Nunatsiaq Online
NEWS: Nunavut September 07, 2012 - 1:23 pm

GN responds to Makita’s questions on Nunavut’s Kiggavik uranium project

Public vote issue “outside the scope of an environmental impact assessment for the Kiggavik project”

DAVID MURPHY
The Kiggavik uranium project, about 80 km from Baker Lake, would cost $2.1 billion to build and create hundreds of jobs over its 14-year lifespan. (FILE IMAGE)
The Kiggavik uranium project, about 80 km from Baker Lake, would cost $2.1 billion to build and create hundreds of jobs over its 14-year lifespan. (FILE IMAGE)

The Government of Nunavut has responded to an information request from anti-uranium group Nunavummiut Makitagunarningit regarding Areva Resources Canada’s proposed Kiggavik uranium mine, located 80 kilometres west of Baker Lake.

In its information request, Makita said “Nunavummiut will obviously not be the major beneficiaries of the Kiggavik proposal,” and asked if that conflicts with the GN’s policy on uranium mining in Nunavut.

The GN expressed conditional support for uranium mining in the last sitting of the legislative assembly in June in a statement of five main principles.

The GN defended Nunavut’s mining sector in its response to Makita, saying more resource development will benefit Nunavut and the rest of Canada economically.

“Nunavut’s mining sector represents a quarter of the territory’s economy,” the GN said. “In both 2010 and 2011 Nunavut’s economic growth was the highest in Canada.”

The GN’s response also states that Nunavut is the fourth best jurisdiction in Canada for mineral exploration investment, which “illustrates the importance of mining in Nunavut and the national economy.”

“Mining in Nunavut is also important to Nunavut itself; if even a small number of exploration projects go on to be developed as mines, they will represent a tremendous opportunity for employment and economic development for the territory,” the response said.

The GN also said some of Makita’s information requests are “outside the scope of an environmental impact assessment for the Kiggavik project.”

The questions Makita posed to the GN in the information request include the following:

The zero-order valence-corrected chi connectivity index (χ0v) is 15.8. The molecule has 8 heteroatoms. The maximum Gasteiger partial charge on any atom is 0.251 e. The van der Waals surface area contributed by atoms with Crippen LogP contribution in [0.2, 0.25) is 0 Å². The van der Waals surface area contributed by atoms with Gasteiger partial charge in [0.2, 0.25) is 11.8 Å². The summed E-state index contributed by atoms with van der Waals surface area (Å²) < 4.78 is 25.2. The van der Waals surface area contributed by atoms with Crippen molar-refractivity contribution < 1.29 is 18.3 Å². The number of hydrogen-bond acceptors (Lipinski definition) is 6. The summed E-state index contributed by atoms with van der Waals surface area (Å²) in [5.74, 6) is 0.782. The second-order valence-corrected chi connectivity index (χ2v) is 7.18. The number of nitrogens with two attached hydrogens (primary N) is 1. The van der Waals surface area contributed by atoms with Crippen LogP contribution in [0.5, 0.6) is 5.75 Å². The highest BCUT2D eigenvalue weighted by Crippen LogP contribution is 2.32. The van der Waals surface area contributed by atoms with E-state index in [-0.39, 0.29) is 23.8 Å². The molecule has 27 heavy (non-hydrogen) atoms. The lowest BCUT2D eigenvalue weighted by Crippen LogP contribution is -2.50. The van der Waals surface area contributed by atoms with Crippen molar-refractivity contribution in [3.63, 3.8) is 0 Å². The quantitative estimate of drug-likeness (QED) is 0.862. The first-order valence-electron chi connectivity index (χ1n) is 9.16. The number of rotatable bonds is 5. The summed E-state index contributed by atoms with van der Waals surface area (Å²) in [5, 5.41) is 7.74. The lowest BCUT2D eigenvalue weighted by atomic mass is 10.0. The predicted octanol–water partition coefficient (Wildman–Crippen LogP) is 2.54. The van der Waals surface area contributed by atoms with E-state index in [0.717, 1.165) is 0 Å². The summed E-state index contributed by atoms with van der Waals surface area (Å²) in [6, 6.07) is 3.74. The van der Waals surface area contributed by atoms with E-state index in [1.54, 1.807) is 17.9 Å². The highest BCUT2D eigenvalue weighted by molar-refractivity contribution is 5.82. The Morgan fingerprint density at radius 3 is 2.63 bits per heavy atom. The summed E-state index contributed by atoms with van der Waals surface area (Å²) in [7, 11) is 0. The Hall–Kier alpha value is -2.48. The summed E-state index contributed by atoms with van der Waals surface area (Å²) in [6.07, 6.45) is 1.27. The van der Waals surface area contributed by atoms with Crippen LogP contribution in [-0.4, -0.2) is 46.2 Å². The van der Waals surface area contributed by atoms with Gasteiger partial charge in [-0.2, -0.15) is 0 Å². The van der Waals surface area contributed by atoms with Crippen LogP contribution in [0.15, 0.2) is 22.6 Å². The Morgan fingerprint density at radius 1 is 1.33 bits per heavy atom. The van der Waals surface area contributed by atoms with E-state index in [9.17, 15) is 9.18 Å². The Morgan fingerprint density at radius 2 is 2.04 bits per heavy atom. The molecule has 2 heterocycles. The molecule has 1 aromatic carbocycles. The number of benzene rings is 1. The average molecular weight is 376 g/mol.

• Why was a public vote not held before adopting pro-uranium mining policies?

• If Inuit in Baker Lake vote “no” to the proposed Kiggavik mine, will the institutions addressed revise their policies regarding uranium mining accordingly?

• Has the GN researched which countries’ nuclear programs uranium from Nunavut may be used in? Did this include research into how “environmentally responsible” the nuclear programs in each potential receiving country are?

To these, the GN referred Makita to the Canadian Nuclear Safety Commission and a 2011 report called What was said about Uranium in Nunavut.

In the report, the GN list what the 107 participating members said during public forums on the uranium issue in Baker Lake and Cambridge Bay.

The Nunavut Planning Commission also responded to the question of a public vote in Nunavut on uranium.

The commissition said if the Kivalliq Inuit Association, the Hamlet of Baker Lake, and three or more hamlets representing the affected area passed a motion in support of uranium mining, then they would be “satisfied.”

“How these approvals are coordinated; by industry, government or KIA is up to the hamlets,” the NPC’s response said.

The Kiggavik project would extract uranium ore from four open pits and one underground mine.

Areva estimates its capital cost at $2.1 billion and says up to 750 jobs would be created in the construction phase, and up to 1,300 direct and indirect jobs during production.

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